Deaf Reach Program Held at Beaverton

A special lay training program called Deaf Reach was held at the Beaverton (Ore.) Church Sept. 11–13. This workshop instructs deaf laity how to share Jesus and Bible truths with others and how to give Bible studies.

David Trexler, Adventist Deaf Ministries pastor, led the workshop using American Sign Language. He has served in deaf ministry as a lay person, pastor, and in supporting ministries.

Twenty-three individuals attended the Friday evening meeting. On Sabbath, the number of those attending swelled to thirty-five. Some came from great distances to attend this meeting, including California and Washington. Bruce Buzzell won the prize for visiting from the farthest location, Missouri.

On Sunday morning, the men had their monthly prayer breakfast at Old Wives' Tales in Portland, Ore. The women also had a prayer breakfast at a second location. Both breakfasts were wonderful spiritual gatherings, following the program.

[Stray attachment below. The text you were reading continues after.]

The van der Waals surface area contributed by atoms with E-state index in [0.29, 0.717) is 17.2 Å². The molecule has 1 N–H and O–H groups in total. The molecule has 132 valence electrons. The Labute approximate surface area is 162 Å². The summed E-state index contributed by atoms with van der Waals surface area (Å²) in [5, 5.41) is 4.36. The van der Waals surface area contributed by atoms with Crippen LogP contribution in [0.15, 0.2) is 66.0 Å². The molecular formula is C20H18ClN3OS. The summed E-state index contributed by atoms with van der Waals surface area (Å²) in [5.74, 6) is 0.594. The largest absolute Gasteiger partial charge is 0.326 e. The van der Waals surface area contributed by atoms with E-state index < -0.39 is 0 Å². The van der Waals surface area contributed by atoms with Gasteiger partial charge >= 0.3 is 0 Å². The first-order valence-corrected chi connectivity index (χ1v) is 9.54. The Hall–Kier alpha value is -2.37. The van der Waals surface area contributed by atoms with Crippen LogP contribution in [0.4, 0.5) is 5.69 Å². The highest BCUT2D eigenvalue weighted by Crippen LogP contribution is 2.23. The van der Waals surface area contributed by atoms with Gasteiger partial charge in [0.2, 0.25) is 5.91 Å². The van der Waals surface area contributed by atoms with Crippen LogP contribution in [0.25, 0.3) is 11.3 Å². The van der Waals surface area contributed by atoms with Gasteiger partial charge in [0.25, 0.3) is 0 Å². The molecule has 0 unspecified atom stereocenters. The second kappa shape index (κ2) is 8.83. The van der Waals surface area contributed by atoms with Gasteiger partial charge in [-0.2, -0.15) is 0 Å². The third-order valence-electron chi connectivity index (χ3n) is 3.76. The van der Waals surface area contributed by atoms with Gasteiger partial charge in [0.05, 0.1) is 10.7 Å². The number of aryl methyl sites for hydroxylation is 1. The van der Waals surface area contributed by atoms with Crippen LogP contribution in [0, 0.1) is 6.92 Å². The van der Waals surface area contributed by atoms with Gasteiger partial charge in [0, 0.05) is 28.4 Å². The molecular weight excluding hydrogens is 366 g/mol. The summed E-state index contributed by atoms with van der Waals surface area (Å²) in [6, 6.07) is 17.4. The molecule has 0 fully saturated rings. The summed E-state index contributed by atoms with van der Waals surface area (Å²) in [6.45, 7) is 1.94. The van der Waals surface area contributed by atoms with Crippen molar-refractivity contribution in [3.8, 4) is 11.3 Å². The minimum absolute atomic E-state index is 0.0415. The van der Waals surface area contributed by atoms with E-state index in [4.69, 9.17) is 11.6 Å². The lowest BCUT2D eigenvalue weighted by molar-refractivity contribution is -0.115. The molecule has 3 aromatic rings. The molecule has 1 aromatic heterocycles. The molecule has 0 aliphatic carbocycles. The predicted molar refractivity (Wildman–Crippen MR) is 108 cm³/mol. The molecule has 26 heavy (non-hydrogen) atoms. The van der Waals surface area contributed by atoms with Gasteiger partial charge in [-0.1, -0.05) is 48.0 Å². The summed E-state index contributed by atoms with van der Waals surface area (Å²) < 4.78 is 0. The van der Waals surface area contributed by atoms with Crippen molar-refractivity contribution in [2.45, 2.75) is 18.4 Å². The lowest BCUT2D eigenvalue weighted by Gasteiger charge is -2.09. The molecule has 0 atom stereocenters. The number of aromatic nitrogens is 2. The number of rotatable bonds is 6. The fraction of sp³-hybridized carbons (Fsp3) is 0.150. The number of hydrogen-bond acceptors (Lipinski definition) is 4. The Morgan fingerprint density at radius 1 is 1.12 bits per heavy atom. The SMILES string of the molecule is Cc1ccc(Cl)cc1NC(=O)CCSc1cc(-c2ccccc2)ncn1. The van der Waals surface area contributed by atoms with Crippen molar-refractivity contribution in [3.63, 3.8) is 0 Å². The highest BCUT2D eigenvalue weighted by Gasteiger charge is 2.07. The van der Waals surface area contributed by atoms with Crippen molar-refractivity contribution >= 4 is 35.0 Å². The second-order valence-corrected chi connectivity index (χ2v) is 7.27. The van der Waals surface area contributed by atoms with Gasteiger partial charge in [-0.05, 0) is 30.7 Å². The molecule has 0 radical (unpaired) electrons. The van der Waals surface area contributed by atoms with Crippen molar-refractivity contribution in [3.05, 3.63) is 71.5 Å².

There are approximately 2 million deaf people in North America with only 2 percent attending church anywhere. Within the Adventist church, there are only a little more than 300 deaf members and only two full-time pastors. Most lay training programs are not accessible to those who rely on sign language for communication. Thus, the Deaf Reach program by Adventist Deaf Ministries, a supporting ministry, is unique and necessary.

"The whole weekend was the most amazing experience," says Chuck McGehee, Beaverton Church member. "We are going to roll up our sleeves and share the Gospel using [our spiritual] gifts in the deaf community."

December 01, 2009 / Oregon Conference
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